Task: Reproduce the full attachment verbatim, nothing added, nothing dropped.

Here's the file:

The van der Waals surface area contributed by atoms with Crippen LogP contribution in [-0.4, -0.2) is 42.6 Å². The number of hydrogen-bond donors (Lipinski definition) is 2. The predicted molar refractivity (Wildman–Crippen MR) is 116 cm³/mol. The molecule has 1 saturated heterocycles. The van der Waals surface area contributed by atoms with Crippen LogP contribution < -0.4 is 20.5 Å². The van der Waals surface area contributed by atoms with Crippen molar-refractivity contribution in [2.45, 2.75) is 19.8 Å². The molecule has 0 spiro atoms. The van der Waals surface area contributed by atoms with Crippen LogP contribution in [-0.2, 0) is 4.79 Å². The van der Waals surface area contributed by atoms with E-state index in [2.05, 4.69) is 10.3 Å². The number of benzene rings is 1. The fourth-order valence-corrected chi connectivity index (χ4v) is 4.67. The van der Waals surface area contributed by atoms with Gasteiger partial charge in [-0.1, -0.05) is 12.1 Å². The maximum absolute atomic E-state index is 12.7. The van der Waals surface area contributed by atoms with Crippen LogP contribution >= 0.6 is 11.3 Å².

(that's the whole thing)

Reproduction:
The van der Waals surface area contributed by atoms with Crippen LogP contribution in [-0.4, -0.2) is 42.6 Å². The number of hydrogen-bond donors (Lipinski definition) is 2. The predicted molar refractivity (Wildman–Crippen MR) is 116 cm³/mol. The molecule has 1 saturated heterocycles. The van der Waals surface area contributed by atoms with Crippen LogP contribution < -0.4 is 20.5 Å². The van der Waals surface area contributed by atoms with Crippen molar-refractivity contribution in [2.45, 2.75) is 19.8 Å². The molecule has 0 spiro atoms. The van der Waals surface area contributed by atoms with Crippen LogP contribution in [-0.2, 0) is 4.79 Å². The van der Waals surface area contributed by atoms with E-state index in [2.05, 4.69) is 10.3 Å². The number of benzene rings is 1. The fourth-order valence-corrected chi connectivity index (χ4v) is 4.67. The van der Waals surface area contributed by atoms with Gasteiger partial charge in [-0.1, -0.05) is 12.1 Å². The maximum absolute atomic E-state index is 12.7. The van der Waals surface area contributed by atoms with Crippen LogP contribution >= 0.6 is 11.3 Å².